Leah Adler, the mother of three-time Academy Award-winning director Steven Spielberg, died Tuesday at the age of 97 at her Los Angeles home. Adler, a former concert pianist, was most recently the proprietor of the kosher restaurant The Milky Way on Los Angeles’ Pico Boulevard, which she opened with her second husband, the late Bernie Adler. She was also known around Hollywood for her sharp wit, which she wielded on red carpets and at her restaurant. “I told Steve, if I’d known how famous he was going to be, I’d have had my uterus bronzed,” Adler said in a 1994 Los. »

- Matt Pressberg

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Steven Spielberg’s Mother, Leah Adler, Dies at 97

12 hours ago | Variety - Film News | See recent Variety - Film News news »

Steven Spielberg’s mother, Leah Adler, known for operating The Milky Way restaurant in Los Angeles, died Tuesday at her Los Angeles home surrounded by her children. She was 97.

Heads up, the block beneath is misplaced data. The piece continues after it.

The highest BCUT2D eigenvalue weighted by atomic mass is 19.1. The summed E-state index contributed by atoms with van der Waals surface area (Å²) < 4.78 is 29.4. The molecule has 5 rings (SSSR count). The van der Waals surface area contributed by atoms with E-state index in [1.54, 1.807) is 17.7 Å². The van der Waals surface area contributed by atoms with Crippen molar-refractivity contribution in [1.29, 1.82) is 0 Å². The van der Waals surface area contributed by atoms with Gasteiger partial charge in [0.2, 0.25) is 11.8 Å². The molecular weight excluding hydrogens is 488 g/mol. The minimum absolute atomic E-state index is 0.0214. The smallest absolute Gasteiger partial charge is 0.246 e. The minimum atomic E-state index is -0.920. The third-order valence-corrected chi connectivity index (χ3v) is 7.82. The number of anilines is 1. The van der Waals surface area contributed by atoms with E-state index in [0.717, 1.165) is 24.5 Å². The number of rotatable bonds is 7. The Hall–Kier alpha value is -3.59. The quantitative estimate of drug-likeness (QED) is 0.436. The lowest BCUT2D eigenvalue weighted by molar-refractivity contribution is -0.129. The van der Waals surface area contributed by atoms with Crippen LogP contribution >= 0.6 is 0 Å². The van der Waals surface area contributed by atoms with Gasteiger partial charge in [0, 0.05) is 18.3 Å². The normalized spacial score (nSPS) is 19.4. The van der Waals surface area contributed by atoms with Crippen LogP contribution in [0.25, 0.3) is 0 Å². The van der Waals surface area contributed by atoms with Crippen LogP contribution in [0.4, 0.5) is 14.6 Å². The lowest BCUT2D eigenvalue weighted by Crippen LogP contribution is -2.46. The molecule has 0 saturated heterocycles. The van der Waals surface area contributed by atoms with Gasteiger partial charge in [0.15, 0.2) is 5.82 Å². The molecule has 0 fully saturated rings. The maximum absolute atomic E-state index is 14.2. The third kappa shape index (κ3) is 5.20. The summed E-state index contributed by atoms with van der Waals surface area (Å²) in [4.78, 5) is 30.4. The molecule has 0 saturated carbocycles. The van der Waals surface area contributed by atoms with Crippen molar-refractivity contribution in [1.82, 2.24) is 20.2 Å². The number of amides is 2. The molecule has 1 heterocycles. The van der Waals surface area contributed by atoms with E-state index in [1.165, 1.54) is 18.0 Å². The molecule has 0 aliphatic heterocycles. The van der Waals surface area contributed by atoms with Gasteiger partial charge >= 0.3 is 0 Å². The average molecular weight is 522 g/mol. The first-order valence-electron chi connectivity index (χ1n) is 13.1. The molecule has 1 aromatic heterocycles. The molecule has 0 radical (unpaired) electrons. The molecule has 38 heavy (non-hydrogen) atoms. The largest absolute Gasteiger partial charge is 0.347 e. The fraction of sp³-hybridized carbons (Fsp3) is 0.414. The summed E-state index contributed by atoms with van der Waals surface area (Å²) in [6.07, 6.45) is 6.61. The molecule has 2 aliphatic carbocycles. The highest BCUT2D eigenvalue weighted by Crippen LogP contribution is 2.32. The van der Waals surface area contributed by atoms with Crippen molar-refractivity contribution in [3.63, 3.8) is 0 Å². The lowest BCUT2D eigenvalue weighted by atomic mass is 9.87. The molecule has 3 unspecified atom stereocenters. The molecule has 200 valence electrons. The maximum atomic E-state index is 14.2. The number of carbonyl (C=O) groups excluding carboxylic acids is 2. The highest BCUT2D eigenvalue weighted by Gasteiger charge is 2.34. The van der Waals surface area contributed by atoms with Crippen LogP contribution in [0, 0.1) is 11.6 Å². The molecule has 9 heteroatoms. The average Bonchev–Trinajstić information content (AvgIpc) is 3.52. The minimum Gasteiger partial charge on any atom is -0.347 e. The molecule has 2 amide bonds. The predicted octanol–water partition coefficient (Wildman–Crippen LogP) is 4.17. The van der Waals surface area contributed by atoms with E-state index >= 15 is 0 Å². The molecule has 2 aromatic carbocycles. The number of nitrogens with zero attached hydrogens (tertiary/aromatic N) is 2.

Adler, known as Lee Lee to her family and friends, was born in Cincinnati to Philip Posner and Jennie (Fridman) Posner. She developed a love of music when she learned piano at the age of five and later studied at the Music Conservatory in Cincinnati.

In 1945, she married Arnold Meyer Spielberg and they had four children – Steven, Anne, Sue and Nancy. Arnold Spielberg’s work as an electrical engineer kept the family on the move from Cincinnati to Haddonfield, N.J., where they lived for seven years before relocating to Phoenix in 1957, where she often performed piano solos and owned an art gallery, becoming known around town as “the lady with the Peter Pan haircut.”

In 1964, the family moved to Los Gatos, »

- Dave McNary

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Leah Adler, Mother of Steven Spielberg, Dies at 97

13 hours ago | The Hollywood Reporter - Movie News | See recent The Hollywood Reporter - Movie News news »

Leah Adler, the mother of Steven Spielberg who fostered his interest in filmmaking, died Tuesday. She was 97.

Adler, a former concert pianist, died in Los Angeles, according to a spokesperson for Spielberg's production company, Amblin Entertainment.

Raised during the Roaring Twenties and the Depression with her older brother Bernard, Adler developed a love of music when she learned piano at the age of 5. She later studied at the Music Conservatory in Cincinnati and graduated from the University of Cincinnati with a degree in Home Economics.

In February 1945, she married electrical engineer Arnold Meyer Spielberg and they had »

- Mike Barnes

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By Sidney Lumet

17 hours ago | Trailers from Hell | See recent Trailers from Hell news »